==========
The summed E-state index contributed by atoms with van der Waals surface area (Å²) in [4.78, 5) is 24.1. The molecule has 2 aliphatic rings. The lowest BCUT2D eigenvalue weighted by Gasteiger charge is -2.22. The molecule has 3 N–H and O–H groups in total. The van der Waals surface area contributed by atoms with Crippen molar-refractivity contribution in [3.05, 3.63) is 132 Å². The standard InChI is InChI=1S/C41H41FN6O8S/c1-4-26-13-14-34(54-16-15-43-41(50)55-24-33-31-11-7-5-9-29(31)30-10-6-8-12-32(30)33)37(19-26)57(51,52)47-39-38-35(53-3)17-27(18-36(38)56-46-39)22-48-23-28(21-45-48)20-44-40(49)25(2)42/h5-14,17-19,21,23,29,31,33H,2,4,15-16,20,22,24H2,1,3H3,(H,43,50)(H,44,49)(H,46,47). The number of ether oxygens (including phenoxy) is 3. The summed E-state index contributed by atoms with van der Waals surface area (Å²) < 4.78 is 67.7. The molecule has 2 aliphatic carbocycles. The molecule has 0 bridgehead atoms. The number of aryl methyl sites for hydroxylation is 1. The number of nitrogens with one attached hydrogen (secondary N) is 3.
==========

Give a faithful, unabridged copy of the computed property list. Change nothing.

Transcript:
The summed E-state index contributed by atoms with van der Waals surface area (Å²) in [4.78, 5) is 24.1. The molecule has 2 aliphatic rings. The lowest BCUT2D eigenvalue weighted by Gasteiger charge is -2.22. The molecule has 3 N–H and O–H groups in total. The van der Waals surface area contributed by atoms with Crippen molar-refractivity contribution in [3.05, 3.63) is 132 Å². The standard InChI is InChI=1S/C41H41FN6O8S/c1-4-26-13-14-34(54-16-15-43-41(50)55-24-33-31-11-7-5-9-29(31)30-10-6-8-12-32(30)33)37(19-26)57(51,52)47-39-38-35(53-3)17-27(18-36(38)56-46-39)22-48-23-28(21-45-48)20-44-40(49)25(2)42/h5-14,17-19,21,23,29,31,33H,2,4,15-16,20,22,24H2,1,3H3,(H,43,50)(H,44,49)(H,46,47). The number of ether oxygens (including phenoxy) is 3. The summed E-state index contributed by atoms with van der Waals surface area (Å²) < 4.78 is 67.7. The molecule has 2 aliphatic carbocycles. The molecule has 0 bridgehead atoms. The number of aryl methyl sites for hydroxylation is 1. The number of nitrogens with one attached hydrogen (secondary N) is 3.